Coleman argues that the trial was not held within the 18 months required by A.R.Cr.P. Rule 28.1. He contends the time begins to run from the date the charges are filed; therefore, his trial was held too late (19 months after the charges were filed). This argument fails because the time does not begin to run until the date of arrest. A.R.Cr.P. Rule 28.2 (a); Walker v. State, 288 Ark. 52, 701 S.W.2d 372 (1986); Glover v. State, 287 Ark. 19, 695 S.W.2d 829 (1985). Coleman's trial was held nine months after his arrest. He was in custody, if at all, only briefly.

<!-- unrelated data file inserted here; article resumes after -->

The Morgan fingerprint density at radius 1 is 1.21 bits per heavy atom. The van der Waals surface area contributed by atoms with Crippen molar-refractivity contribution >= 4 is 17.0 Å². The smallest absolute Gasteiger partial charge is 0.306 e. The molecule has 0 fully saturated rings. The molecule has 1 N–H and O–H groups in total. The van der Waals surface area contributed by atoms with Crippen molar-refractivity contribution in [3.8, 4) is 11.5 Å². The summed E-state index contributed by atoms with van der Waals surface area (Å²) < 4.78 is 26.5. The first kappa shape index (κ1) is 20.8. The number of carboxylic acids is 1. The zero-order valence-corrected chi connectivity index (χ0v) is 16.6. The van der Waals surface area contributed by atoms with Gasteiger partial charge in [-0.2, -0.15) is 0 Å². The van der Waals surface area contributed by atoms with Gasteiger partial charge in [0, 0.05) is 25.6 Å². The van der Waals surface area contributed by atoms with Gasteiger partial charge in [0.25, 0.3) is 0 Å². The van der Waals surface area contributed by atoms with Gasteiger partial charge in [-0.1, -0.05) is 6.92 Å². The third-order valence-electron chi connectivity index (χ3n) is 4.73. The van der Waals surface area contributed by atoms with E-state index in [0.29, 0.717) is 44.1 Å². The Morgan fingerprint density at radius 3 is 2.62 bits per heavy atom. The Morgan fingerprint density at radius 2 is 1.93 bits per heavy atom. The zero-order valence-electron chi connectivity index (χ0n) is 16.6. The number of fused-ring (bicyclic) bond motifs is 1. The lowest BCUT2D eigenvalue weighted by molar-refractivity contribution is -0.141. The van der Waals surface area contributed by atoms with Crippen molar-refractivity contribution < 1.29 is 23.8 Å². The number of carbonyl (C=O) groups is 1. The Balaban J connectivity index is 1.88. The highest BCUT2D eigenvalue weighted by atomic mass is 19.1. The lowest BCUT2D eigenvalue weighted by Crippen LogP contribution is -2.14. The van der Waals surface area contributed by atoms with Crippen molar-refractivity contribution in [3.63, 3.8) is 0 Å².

Alternatively, Coleman argues that even if the time had not run, he was prejudiced by the delay in serving the warrants and entitled to dismissal of the charges. Barker v. Wingo, 407 U.S. 514 (1972); Matthews v. State, 268 Ark. 484, 598 S.W.2d 58 (1980). Wingo set no hard and fast rule regarding a speedy trial. Instead the United States Supreme Court established four factors to be considered in determining if an accused is denied a speedy trial. Those factors are the length of the delay, the reason for delay, the defendant's assertion of his right to a speedy trial, and actual prejudice to the defendant. Unless there is some delay which is presumptively prejudicial, there is no need to examine the other factors. Barker v. Wingo, supra.